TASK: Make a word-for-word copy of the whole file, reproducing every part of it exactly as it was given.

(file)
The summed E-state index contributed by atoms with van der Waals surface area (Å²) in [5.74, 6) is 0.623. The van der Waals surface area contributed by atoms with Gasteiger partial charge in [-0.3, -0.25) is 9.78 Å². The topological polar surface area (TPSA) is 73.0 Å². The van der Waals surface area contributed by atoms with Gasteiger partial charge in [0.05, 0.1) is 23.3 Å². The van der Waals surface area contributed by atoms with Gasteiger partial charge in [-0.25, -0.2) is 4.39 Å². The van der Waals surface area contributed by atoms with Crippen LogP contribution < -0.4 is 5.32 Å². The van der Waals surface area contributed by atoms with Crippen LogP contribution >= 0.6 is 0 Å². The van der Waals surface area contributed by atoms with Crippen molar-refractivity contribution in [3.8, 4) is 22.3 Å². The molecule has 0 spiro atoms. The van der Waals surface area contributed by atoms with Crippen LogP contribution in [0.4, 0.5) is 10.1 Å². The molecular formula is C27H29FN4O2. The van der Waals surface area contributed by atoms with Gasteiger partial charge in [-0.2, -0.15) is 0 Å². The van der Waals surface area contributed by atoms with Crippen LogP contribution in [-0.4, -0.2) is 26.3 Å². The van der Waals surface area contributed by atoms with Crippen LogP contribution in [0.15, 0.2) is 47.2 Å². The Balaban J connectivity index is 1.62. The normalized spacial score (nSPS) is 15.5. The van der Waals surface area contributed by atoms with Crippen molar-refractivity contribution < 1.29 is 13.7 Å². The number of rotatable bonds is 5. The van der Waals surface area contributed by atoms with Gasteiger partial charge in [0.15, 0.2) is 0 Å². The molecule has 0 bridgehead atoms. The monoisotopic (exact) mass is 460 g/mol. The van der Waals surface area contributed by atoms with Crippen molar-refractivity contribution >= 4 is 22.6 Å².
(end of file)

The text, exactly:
The summed E-state index contributed by atoms with van der Waals surface area (Å²) in [5.74, 6) is 0.623. The van der Waals surface area contributed by atoms with Gasteiger partial charge in [-0.3, -0.25) is 9.78 Å². The topological polar surface area (TPSA) is 73.0 Å². The van der Waals surface area contributed by atoms with Gasteiger partial charge in [0.05, 0.1) is 23.3 Å². The van der Waals surface area contributed by atoms with Gasteiger partial charge in [-0.25, -0.2) is 4.39 Å². The van der Waals surface area contributed by atoms with Crippen LogP contribution < -0.4 is 5.32 Å². The van der Waals surface area contributed by atoms with Crippen LogP contribution >= 0.6 is 0 Å². The van der Waals surface area contributed by atoms with Crippen molar-refractivity contribution in [3.8, 4) is 22.3 Å². The molecule has 0 spiro atoms. The van der Waals surface area contributed by atoms with Crippen LogP contribution in [0.4, 0.5) is 10.1 Å². The molecular formula is C27H29FN4O2. The van der Waals surface area contributed by atoms with Gasteiger partial charge in [-0.2, -0.15) is 0 Å². The van der Waals surface area contributed by atoms with Crippen LogP contribution in [-0.4, -0.2) is 26.3 Å². The van der Waals surface area contributed by atoms with Crippen LogP contribution in [0.15, 0.2) is 47.2 Å². The Balaban J connectivity index is 1.62. The normalized spacial score (nSPS) is 15.5. The van der Waals surface area contributed by atoms with Crippen molar-refractivity contribution < 1.29 is 13.7 Å². The number of rotatable bonds is 5. The van der Waals surface area contributed by atoms with Gasteiger partial charge in [0.15, 0.2) is 0 Å². The molecule has 0 bridgehead atoms. The monoisotopic (exact) mass is 460 g/mol. The van der Waals surface area contributed by atoms with Crippen molar-refractivity contribution >= 4 is 22.6 Å².